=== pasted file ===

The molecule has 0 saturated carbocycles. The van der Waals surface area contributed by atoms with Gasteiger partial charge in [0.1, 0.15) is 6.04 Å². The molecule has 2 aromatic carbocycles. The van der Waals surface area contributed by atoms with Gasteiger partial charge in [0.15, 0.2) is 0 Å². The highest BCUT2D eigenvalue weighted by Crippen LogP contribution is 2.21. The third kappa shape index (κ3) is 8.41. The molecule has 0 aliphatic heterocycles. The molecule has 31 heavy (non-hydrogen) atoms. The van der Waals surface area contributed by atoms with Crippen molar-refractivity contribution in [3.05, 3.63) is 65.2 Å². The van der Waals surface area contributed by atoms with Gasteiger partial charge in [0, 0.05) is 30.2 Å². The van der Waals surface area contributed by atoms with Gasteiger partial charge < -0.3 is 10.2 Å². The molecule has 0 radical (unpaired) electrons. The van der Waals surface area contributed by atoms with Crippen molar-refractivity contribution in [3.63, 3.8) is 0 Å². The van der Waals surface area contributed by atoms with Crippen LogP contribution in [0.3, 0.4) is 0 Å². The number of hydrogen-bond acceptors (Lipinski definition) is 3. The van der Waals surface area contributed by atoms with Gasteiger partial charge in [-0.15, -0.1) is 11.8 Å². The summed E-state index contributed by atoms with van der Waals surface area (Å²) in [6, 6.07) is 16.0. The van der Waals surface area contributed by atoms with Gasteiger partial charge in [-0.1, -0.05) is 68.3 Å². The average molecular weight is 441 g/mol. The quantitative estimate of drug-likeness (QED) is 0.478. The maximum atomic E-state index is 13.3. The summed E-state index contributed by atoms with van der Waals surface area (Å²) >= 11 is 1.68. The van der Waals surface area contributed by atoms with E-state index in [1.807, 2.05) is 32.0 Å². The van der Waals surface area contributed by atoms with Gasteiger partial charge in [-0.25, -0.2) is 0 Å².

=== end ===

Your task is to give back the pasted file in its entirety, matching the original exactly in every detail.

The molecule has 0 saturated carbocycles. The van der Waals surface area contributed by atoms with Gasteiger partial charge in [0.1, 0.15) is 6.04 Å². The molecule has 2 aromatic carbocycles. The van der Waals surface area contributed by atoms with Gasteiger partial charge in [0.15, 0.2) is 0 Å². The highest BCUT2D eigenvalue weighted by Crippen LogP contribution is 2.21. The third kappa shape index (κ3) is 8.41. The molecule has 0 aliphatic heterocycles. The molecule has 31 heavy (non-hydrogen) atoms. The van der Waals surface area contributed by atoms with Crippen molar-refractivity contribution in [3.05, 3.63) is 65.2 Å². The van der Waals surface area contributed by atoms with Gasteiger partial charge in [0, 0.05) is 30.2 Å². The van der Waals surface area contributed by atoms with Gasteiger partial charge < -0.3 is 10.2 Å². The molecule has 0 radical (unpaired) electrons. The van der Waals surface area contributed by atoms with Crippen molar-refractivity contribution in [3.63, 3.8) is 0 Å². The van der Waals surface area contributed by atoms with Crippen LogP contribution in [0.3, 0.4) is 0 Å². The number of hydrogen-bond acceptors (Lipinski definition) is 3. The van der Waals surface area contributed by atoms with Gasteiger partial charge in [-0.15, -0.1) is 11.8 Å². The summed E-state index contributed by atoms with van der Waals surface area (Å²) in [6, 6.07) is 16.0. The van der Waals surface area contributed by atoms with Gasteiger partial charge in [-0.1, -0.05) is 68.3 Å². The average molecular weight is 441 g/mol. The quantitative estimate of drug-likeness (QED) is 0.478. The maximum atomic E-state index is 13.3. The summed E-state index contributed by atoms with van der Waals surface area (Å²) >= 11 is 1.68. The van der Waals surface area contributed by atoms with E-state index in [1.807, 2.05) is 32.0 Å². The van der Waals surface area contributed by atoms with Gasteiger partial charge in [-0.25, -0.2) is 0 Å².